All Them Witches, Nothing As The Ideal review (New West Records 2020)

Not only is Nothing As The Ideal the newest release from All Them Witches, it also stands well apart from their earlier work.

The Nashville trio of Ben McLeod on guitar, Robby Staebler on drums, and Charles Michael Parks, Jr. on bass (and vocals) have produced an impressive amount of music in the less-than-ten years they’ve been together – six studio releases and now this new one. Every album they have released has different feel to it and Nothing As The Ideal is the most different, if that is a possible thing. Each subsequent release is recognizable as an All Them Witches album but they are all clearly their own thing, too. That approach might not be great for branding, but it produces amazing results for the music.

“Saturnine & Iron Jaw” begins the album with a tolling bell and a scratchy metallic weirdness growing out of the void and creeping slowly up to you. Ninety seconds in, an echoing guitar starts a soft minute-long climb into an urgent appeal, “Nothing, that’s the ideal.” The next song is “Enemy of My Enemy” and it starts out in a rapid patter infused with ethereal peakiness. And then there is “Ethereal,” quiet and wispy and beautiful strumming with a blunt homage to The Alan Parsons Project’s Turn of a Friendly Card. “See You Next Fall” closes out side one with nearly ten minutes of musical story. There is a lot going on in this very long song, with looped non sequitur voices at the front and distorted guitars traveling along with pulsing rhythm and percussion. None of this seems or sounds discordant or even odd. It all fits together as a whole – “I’m not grinding my teeth / I’m not lying awake.”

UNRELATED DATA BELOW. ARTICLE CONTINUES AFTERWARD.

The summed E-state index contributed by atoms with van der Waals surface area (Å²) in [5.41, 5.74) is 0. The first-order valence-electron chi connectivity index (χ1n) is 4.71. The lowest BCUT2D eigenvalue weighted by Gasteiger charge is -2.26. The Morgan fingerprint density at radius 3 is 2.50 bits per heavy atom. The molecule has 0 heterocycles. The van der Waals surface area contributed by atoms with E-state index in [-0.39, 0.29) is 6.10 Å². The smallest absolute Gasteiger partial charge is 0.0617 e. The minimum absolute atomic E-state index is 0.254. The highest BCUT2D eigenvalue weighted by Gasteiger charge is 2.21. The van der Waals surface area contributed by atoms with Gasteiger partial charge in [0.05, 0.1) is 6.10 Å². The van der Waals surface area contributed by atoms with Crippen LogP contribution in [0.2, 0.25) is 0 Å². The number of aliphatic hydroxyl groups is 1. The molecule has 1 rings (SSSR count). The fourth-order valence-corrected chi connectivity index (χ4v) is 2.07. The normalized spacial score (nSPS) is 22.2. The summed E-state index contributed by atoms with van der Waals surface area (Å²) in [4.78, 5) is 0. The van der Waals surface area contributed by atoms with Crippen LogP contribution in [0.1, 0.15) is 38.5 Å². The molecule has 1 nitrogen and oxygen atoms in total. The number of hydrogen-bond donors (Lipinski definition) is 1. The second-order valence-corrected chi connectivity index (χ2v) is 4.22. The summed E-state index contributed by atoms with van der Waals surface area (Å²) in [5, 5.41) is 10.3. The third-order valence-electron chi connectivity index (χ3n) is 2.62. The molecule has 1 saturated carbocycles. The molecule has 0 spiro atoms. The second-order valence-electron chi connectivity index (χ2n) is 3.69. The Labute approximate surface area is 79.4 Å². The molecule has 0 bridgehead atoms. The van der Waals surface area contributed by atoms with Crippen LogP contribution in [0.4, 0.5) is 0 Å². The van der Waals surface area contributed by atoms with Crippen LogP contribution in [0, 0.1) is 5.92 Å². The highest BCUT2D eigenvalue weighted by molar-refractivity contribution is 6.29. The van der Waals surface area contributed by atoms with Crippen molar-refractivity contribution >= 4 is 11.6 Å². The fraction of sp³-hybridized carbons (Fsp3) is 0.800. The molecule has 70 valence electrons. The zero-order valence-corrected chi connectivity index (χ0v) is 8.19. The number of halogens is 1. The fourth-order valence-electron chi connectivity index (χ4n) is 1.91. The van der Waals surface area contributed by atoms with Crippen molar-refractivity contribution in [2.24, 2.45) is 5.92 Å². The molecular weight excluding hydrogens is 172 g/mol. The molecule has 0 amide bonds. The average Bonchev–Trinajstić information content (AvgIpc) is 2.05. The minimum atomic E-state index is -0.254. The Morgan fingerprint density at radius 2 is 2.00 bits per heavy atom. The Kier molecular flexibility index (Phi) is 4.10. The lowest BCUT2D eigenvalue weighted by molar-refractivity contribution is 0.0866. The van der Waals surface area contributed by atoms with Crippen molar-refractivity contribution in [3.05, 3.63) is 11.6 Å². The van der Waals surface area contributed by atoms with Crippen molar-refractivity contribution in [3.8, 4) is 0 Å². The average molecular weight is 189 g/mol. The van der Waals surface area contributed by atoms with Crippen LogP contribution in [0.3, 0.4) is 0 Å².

Side two leads off with the roots sounding “The Children of Coyote Woman.” Second is “41” which felt to me like an extended plea, while “Lights Out” is a traveling fist fight. “Rats In Ruin” is the closer, another long song passing nine minutes. It has avant-garde passages and a long, sorrowful guitar solo that carries sadness like I have not heard since the refrain in Zappa’s “Watermelon In Easter Hay.” It was an ending I didn’t see coming but just the right one for this album.

Nothing As The Ideal is out now from New West Records. You can hit the links below to get yours in whatever form you like best. Once you get started with All Them Witches, it is hard to stop. Recommended.

Band photo by Robby Staebler.


All Them Witches, Nothing As The Ideal review (New West Records 2020)